Vol 59, No 2 (2008)
Review paper
Published online: 2008-05-08

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Postpartum thyroiditis - current views on unappreciated disease

Robert Krysiak, Bogdan Marek, Bogusław Okopień
Endokrynol Pol 2008;59(2):180-190.

Abstract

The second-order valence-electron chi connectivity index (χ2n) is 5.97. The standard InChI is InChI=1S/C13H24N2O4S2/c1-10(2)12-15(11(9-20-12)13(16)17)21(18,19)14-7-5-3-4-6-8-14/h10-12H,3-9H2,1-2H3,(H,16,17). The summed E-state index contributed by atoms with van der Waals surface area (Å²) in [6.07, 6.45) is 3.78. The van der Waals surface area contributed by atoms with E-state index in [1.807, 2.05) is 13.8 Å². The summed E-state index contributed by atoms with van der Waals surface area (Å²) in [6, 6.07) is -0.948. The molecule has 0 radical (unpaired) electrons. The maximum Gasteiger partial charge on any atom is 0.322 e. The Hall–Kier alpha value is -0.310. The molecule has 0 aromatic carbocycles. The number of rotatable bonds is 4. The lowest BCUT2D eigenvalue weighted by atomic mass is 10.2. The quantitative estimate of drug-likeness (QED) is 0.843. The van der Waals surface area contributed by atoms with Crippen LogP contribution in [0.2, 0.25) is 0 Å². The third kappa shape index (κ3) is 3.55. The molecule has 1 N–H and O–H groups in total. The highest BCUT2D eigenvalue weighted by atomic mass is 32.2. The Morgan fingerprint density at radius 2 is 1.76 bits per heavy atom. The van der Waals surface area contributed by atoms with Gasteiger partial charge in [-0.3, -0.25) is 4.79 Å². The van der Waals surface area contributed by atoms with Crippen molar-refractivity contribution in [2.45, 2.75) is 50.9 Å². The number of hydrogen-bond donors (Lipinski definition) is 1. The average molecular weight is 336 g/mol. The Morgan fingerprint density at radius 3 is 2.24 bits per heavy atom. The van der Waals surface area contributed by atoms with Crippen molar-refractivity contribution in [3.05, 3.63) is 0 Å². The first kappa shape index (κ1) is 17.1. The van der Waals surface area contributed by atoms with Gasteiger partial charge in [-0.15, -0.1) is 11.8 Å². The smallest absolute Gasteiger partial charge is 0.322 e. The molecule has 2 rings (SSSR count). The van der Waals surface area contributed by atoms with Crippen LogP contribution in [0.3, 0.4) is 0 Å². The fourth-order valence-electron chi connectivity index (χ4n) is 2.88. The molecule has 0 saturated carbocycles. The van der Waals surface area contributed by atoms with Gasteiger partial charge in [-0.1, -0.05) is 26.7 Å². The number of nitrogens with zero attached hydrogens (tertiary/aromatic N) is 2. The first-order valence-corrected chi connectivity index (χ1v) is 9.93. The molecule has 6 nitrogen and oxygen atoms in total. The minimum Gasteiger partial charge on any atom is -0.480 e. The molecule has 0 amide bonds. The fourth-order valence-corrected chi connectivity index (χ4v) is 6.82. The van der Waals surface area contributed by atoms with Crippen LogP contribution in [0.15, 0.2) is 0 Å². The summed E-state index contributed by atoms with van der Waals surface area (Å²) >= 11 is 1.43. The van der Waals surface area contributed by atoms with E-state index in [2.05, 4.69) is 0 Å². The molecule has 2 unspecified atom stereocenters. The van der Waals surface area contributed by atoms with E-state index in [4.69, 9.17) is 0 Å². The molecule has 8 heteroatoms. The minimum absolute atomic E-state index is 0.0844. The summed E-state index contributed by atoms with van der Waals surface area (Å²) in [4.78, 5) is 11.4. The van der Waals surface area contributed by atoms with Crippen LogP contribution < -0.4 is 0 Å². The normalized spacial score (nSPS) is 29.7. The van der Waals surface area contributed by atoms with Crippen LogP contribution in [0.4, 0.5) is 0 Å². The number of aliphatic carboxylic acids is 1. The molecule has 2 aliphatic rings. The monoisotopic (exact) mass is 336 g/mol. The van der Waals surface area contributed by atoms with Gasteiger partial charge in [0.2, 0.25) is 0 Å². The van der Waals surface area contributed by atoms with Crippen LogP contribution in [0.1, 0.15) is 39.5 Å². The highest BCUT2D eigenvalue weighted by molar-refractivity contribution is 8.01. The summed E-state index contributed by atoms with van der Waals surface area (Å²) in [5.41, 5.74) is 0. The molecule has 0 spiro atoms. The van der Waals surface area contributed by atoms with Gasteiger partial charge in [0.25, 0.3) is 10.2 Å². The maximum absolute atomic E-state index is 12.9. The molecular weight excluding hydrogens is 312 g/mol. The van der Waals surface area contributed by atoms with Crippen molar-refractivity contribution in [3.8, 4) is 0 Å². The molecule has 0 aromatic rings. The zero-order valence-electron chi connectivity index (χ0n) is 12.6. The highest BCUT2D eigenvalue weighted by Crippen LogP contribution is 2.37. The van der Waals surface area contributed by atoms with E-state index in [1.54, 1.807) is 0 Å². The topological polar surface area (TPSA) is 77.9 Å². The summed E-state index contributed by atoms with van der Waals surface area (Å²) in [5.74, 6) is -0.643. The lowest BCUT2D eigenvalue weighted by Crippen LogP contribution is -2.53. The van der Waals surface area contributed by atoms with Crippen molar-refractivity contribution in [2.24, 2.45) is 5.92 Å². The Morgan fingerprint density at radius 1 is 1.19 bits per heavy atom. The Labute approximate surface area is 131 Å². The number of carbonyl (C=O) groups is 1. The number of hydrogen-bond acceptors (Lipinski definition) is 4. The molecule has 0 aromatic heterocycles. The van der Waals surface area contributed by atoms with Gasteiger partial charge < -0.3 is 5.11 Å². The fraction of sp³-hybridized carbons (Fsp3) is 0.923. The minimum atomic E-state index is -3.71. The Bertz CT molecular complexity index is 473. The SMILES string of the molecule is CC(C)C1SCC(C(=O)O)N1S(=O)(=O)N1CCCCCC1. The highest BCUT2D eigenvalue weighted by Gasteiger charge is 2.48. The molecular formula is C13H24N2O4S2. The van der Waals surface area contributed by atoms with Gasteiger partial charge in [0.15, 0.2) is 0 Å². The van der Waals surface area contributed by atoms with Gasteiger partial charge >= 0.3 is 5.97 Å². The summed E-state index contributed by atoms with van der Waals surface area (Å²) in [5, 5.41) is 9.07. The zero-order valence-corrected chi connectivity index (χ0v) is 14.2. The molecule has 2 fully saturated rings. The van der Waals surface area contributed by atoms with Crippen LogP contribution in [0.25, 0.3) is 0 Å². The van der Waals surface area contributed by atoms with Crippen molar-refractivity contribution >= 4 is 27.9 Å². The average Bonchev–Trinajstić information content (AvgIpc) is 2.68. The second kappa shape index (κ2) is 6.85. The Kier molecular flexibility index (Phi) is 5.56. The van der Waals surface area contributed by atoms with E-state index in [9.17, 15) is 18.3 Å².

Postpartum thyroiditis is a form of autoimmune thyroiditis developing during the first 12 months postpartum as a consequence of the immunologic flare following the immune suppression of pregnancy. This disease, found in 5-10% of women in a general population and even more frequently in patients suffering from other autoimmune disorders, may reoccur in about 70% of women after a subsequent pregnancy. Postpartum thyroiditis is strongly associated with antithyroid peroxidase antibodies. Patients may present with symptoms of either thyrotoxicosis or hypothyroidism which may be transient or, in some (20-30%) cases of hypothyroidism, permanent in nature. A thyrotoxic phase of postpartum thyroiditis is usually brief and often unnoticed before a more long-lasting hypothyroid phase occurs. The diagnosis of postpartum thyroiditis is based on the observation of abnormal thyroid function tests in a postpartum antithyroid peroxidase- positive woman. In this paper, we discuss the etiopathogenesis, clinical picture, diagnosis, prognosis and treatment of postpartum thyroiditis and provide the reader with some practical guidance concerning dealing with a patient suffering from this disorder. (Pol J Endocrinol 2008; 59 (2): 180-189)

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